Google "roller derby injury" sometime when you've got a strong stomach. Seriously, people, these women mean business.
Another fact I learned about roller derby is this:
There are lots of rules, none of which are really that important since it's really all about the ruthless skating, punk outfits, and killer derby names.
I can tell you the gist of it. Basically the girls all skate around and around in a circle. Our teams skate flat-track, which, you guessed, means it is on a flat rink. (In the movie, Whip It, they skate on something that looks more like a bowl, but darned if I don't know what you'd call that.) Each team sends girls onto the track -- a jammer (which is what I'd want to be if I played), blockers, and a pivot (or two, I was confused at how many were out there). The jammer has stars on her helmet cover, the blockers just wear regular helmets, and the pivot has a stripe down her helmet cover. The jammer is basically the one trying to score. If she can skate through or past the group, she gets a point. The blockers are like the defense and the offense -- they are trying to help her get through or block her from getting through. The pivots kind of are at the front, trying to set the pace of skating for everyone else. After this, I got confused. I do know that there were two-minute sessions for the jammers to try and score points, but I lost it past that. You can look up the rules on Wikipedia if you want to really understand it.
If you've seen the movie, you would be laughing at how similar it is to real-life roller derby, at least the roller derby in my neck-of-the-woods. One thing that made me laugh continuously was the dude who was dressed in his suit and given a microphone to be the emcee for the evening. He was so cheesy and constantly sounded like he was going to start hollering out, "Are you ready to RUUUUUMMMMMBBBBBLLLLLLE?" like at the basketball games in the 90's, and pretty much everything he said sounded like the teachers on Charlie Brown ("Wah wah wah wah") because we had no idea what he was saying due to his not-so-high-tech microphone that was turned up a leetle bit too loud. Not to mention he looked like a bouncer-wannabe at a nightclub. There was also some sort of a lady out in the middle with the refs in a short go-go-dancer/borderline-unfortunate-is-she-or-isn't-she-a-um-lady-of-the-night-wannabe sort of outfit that just walked around, not really particularly doing much of anything. I wasn't sure if she was supposed to be kind of like those girls that stand outside the ring for all that crazy wrestling crap on TV. Not that I watch it. Because I don't.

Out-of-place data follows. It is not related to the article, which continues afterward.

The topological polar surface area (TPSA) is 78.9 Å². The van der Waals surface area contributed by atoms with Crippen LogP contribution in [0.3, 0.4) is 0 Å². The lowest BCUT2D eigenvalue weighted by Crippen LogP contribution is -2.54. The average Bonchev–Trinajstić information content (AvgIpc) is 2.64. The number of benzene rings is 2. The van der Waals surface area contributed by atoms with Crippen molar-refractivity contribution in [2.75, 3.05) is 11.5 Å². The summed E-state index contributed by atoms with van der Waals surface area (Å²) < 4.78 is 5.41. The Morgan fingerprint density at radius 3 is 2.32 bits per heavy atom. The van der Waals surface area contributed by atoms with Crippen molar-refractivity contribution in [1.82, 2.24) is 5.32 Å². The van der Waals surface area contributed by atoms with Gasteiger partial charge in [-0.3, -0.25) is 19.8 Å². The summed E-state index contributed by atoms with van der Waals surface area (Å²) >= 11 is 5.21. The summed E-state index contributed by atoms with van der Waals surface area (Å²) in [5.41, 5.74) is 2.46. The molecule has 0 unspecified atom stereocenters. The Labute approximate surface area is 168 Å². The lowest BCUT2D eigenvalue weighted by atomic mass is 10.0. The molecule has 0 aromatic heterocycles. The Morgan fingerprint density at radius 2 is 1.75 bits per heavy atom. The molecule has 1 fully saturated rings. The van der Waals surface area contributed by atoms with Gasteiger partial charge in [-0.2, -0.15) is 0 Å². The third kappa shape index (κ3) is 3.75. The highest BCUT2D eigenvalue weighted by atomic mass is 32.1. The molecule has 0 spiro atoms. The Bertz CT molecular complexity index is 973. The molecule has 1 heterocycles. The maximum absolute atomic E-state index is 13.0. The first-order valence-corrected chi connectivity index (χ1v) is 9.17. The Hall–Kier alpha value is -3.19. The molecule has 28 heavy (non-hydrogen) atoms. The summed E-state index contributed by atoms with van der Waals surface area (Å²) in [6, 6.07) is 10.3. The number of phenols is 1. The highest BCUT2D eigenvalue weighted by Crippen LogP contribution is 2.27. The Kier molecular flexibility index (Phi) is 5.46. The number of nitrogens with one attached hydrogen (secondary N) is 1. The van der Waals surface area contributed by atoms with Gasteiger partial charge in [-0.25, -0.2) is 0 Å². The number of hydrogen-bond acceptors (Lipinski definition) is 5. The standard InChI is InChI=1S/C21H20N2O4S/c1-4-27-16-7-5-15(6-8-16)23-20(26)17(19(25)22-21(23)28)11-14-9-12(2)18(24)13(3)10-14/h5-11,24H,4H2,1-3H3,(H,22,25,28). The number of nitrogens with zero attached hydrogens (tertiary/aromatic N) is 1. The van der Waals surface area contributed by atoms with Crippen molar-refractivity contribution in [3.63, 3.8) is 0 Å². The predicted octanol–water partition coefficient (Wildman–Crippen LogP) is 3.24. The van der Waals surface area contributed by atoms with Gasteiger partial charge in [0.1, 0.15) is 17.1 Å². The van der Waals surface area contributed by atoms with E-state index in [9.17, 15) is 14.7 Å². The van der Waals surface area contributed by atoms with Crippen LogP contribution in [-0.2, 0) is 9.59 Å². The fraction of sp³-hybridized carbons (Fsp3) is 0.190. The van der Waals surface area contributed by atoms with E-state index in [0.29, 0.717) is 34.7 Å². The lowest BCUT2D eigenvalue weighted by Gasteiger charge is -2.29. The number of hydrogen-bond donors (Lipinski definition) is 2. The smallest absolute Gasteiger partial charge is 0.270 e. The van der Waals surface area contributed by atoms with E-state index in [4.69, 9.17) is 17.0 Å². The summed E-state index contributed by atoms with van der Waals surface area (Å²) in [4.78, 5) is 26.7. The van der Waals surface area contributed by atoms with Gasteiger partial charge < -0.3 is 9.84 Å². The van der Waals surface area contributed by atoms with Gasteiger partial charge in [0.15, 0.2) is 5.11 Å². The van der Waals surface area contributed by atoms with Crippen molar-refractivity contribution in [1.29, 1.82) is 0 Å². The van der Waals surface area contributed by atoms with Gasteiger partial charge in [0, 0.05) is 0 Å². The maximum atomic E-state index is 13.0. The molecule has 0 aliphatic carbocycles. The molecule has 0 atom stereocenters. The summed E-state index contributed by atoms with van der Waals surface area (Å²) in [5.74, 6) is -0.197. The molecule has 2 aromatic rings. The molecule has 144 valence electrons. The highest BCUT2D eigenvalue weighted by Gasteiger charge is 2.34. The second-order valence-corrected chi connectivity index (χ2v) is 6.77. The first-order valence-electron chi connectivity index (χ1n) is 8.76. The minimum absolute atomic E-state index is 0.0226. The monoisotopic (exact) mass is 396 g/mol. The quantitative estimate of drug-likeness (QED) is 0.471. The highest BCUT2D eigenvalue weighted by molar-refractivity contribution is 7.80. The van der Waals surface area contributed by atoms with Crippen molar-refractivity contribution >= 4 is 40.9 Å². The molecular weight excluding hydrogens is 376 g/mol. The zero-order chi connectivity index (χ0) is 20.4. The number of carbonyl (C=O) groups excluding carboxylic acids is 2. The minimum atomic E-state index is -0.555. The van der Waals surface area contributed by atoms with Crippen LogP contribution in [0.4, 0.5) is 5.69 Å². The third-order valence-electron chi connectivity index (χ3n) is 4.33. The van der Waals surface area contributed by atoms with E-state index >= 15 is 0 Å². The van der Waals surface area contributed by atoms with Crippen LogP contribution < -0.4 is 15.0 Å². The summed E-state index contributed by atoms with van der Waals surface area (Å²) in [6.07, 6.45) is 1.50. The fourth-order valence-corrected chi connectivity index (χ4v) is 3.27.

And then there were all types of roller derby girls like in the movie. They all had the punk/Goth/pin-up girl thing going on with their crazy names, wacky outfits, tough personas, etc., but they were also as varied as could be. There was one pivot (I think on our team) that was very pin-up girl -- push-up bra working overtime, heavy makeup, and posed most of the time with her hands on her hip. Then there were the blockers that scared me. Big ladies that looked like they could knock me from here to Canada. And then there were lots of more regular girls that were just flat out good skaters. I really was impressed at the game itself. It takes a lot of stamina to skate around and around that hard and fast, not to mention taking about a zillion shoves and pushes while trying to stay on your feet and look good while doing it.
All in all, a fun experience, one I can check off my list of hilarious things to do/see in my lifetime, much like the I-want-to-drive-a-big-ol'-RV experience of a year ago (which you can catch here and here, in case you missed it). Loads o' fun. I highly recommend it for great entertainment. There were lots of families there, but I'd have to put out a word of caution that it might be more of a PG-13 experience, what with the colorful language when things got heated on the rink. And the violence. I'd have to go out in a suit of armor before I'd ever join up.
Although much of this was written somewhat tongue-in-cheek, I have to give mad props to the roller girls. They were totally rockin' it out there, and I had a wicked good time. I secretly would love to be a roller derby girl.
My favorite part was at the end of the night, walking past the booth of roller-girl-inspired-souvenirs for purchase. There was a t-shirt with the saying: "Rolling with my Oklahomies".
Love, love, loved it.